What Are Pimples (zits, spots)? What Causes Pimples?
A pimple, also known as a zit or spot is a small papule or
pustule; small skin lesions or inflammation of the skin - they are oil
glands (sebaceous glands) that are infected with bacteria, become inflamed,
and then fill up with pus.
Pimples are caused when the sebaceous glands located at the base of hair
follicles become overactive; the most vulnerable parts of the body are the
face, back, chest and shoulders. Pimples are palpable signs of acne,
especially when a breakout occurs.
What are the sebaceous glands?
The sebaceous glands are tiny skin glands which secrete sebum - an waxy/oily
substance - to lubricate the skin and hair of mammals (humans are mammals).
In human beings they exist throughout all skin sites except the palms and
soles; there is a greater abundance of sebaceous glands on the face and
scalp. In our eyelids, meibomian sebaceous glands secrete a special type of
sebum into tears.
Several medical conditions are linked to an abnormality in sebaceous gland
- Acne (pimples)
- Sebaceous cysts - closed sacs or cysts below the surface of the skin.
- Hyperplasia - the sebaceous glands become enlarged, producing yellow, shiny
bumps on the face.
- Sebaceous adenoma - a slow-growing tumor (benign, non-cancerous) usually
presenting as a pink, flesh-colored, or yellow papule or nodule.
- Sebaceous gland carcinoma - an aggressive (cancerous) and uncommon skin
If a breakout occurs, doctors recommend that they be treated promptly to
prevent the risk developing severe acne. There is also the danger that
untreated severe acne may result in visible scars on the skin.
What are the causes of pimples?
The sebaceous glands, which produce sebum, exist inside the pores of our
skin. The outer layers of our skin are being shed continuously.
Sometimes, dead skin cells are left behind and get stuck together by the
sticky sebum, causing a blockage in the pore.
Pore blockage is more likely to occur during puberty (the process of
physical changes by which a child's body becomes an adult body capable of
reproduction). More sebum is produced by the sebaceous gland - as the pore
is blocked, it accumulates behind the blockage.
This accumulated and blocked sebum has bacteria, including Propionate bacterium
acnes; this slow-growing bacterium is linked to acne. Propionate bacterium
acnes generally exists harmlessly on our skin - however, when the conditions
are right, it can reproduce more rapidly and become a problem. The bacterium
feeds off the sebum and produces a substance that causes an immune response,
leading to inflammation of the skin and spots.
The skin of people who are prone to acne are especially sensitive to normal
blood levels of testosterone - a natural hormone found in both males and
females. In such people the testosterone can make the sebaceous glands
produce too much sebum, making the clogging up of dead skin cells more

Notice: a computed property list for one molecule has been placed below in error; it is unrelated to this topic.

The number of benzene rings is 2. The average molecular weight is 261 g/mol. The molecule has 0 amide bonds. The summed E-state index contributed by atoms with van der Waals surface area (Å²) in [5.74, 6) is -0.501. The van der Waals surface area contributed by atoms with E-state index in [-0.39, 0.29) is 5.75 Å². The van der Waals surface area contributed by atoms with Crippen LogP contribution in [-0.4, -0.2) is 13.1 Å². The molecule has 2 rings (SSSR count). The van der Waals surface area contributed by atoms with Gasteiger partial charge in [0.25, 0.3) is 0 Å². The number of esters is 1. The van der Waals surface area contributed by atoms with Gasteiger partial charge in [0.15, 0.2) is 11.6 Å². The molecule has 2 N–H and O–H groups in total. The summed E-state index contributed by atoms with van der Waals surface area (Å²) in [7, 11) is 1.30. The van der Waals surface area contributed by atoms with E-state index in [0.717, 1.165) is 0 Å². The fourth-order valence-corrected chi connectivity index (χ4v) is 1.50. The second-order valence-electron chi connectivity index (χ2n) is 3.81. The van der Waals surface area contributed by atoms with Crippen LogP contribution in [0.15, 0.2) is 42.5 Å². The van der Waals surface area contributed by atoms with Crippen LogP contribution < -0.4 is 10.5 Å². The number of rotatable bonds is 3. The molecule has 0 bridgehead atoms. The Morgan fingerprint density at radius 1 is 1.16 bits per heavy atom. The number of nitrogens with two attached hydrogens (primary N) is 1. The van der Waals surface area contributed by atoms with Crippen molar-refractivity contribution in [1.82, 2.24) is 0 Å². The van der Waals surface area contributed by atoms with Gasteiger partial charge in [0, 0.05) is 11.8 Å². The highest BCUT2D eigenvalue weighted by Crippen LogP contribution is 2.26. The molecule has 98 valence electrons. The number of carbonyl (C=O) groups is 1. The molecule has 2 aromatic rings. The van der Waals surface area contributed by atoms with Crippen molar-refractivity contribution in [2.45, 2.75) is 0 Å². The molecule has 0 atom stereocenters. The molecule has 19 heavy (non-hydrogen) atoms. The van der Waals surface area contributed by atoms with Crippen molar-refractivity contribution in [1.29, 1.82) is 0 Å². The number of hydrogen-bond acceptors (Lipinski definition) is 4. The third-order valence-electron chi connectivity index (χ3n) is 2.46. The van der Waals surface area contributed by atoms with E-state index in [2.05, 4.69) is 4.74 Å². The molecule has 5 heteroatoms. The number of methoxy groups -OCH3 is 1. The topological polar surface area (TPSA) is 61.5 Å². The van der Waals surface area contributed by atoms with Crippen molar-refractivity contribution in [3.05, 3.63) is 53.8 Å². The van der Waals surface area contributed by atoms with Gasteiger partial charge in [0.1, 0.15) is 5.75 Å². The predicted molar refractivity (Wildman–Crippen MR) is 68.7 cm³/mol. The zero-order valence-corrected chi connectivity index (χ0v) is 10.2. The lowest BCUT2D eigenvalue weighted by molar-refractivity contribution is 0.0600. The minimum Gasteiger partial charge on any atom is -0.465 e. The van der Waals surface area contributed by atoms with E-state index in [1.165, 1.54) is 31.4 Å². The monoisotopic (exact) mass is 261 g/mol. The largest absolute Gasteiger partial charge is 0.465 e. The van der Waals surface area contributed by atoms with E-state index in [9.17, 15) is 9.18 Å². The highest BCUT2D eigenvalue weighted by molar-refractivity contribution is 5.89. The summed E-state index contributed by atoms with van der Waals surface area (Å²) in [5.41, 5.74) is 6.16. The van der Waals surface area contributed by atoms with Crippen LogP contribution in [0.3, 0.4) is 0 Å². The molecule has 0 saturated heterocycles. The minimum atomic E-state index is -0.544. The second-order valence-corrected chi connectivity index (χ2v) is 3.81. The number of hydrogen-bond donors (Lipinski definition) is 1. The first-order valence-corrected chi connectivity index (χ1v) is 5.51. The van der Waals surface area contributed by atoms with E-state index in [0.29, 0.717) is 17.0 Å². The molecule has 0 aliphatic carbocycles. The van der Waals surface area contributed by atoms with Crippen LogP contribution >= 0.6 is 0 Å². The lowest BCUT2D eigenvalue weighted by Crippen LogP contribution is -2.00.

likely, which in turn increases the probability of blocking the pores, etc.
You cannot catch pimples from another person; they are not infectious.
There is no scientifically compelling evidence to prove that pimples are
caused by diet.
Having pimples or acne can be hereditary.
Signs and symptoms of pimples - Types of pimples
- Whiteheads - also known as a closed comedo. These are very small and remain
under the skin, appearing as a small, flesh-colored papules.
- Blackheads - also known as an open comedo. These are clearly visible; they
are black and appear on the surface of the skin. Some people mistakenly
believe they are caused by dirt, because of their color, and scrub their
faces vigorously - this does not help and may irritate the skin and cause
- Papules - these are small, solid, rounded bumps that rise from the skin. The
bumps are often pink.
- Pustules - these are pimples full of pus. They are clearly visible on the
surface of the skin. The base is red and the pus is on the top.
- Nodules - these are morphologically similar (similar structure) to papules,
but larger. They can be painful and are embedded deep in the skin.
- Cysts - these are clearly visible on the surface of the skin. They are
filled with pus and are usually painful. Cysts commonly cause scars.
How common are pimples (acne)?
Acne is the most common skin disease for adolescents. According to the
British Medical Journal (Clinical Evidence, Authors: Sarah Purdy, David
More than 80% of teenagers get acne at some point.
- A community sample of 14 to 16 year-olds in the United Kingdom revealed that
acne affected 50% of them.
- A sample study of adolescents in New Zealand found acne was present in 91%
of boys and 79% of girls.
- A sample study of adolescents in Portugal found that the average prevalence
of acne (in both sexes) was 82%.
- 30% of teenagers with acne required medical treatment because of its
- General practitioners (GPs, primary care physicians) in the UK reported that
3.1% of 13 to 25 year-old patients visited them complaining of acne.
- The incidence of acne is similar in both adult males and females.
- Doctors report that acne appears to peak at 17 years of age.
- Acne incidence (presence, occurrence) in adults is increasing, doctors
report. We don't know why.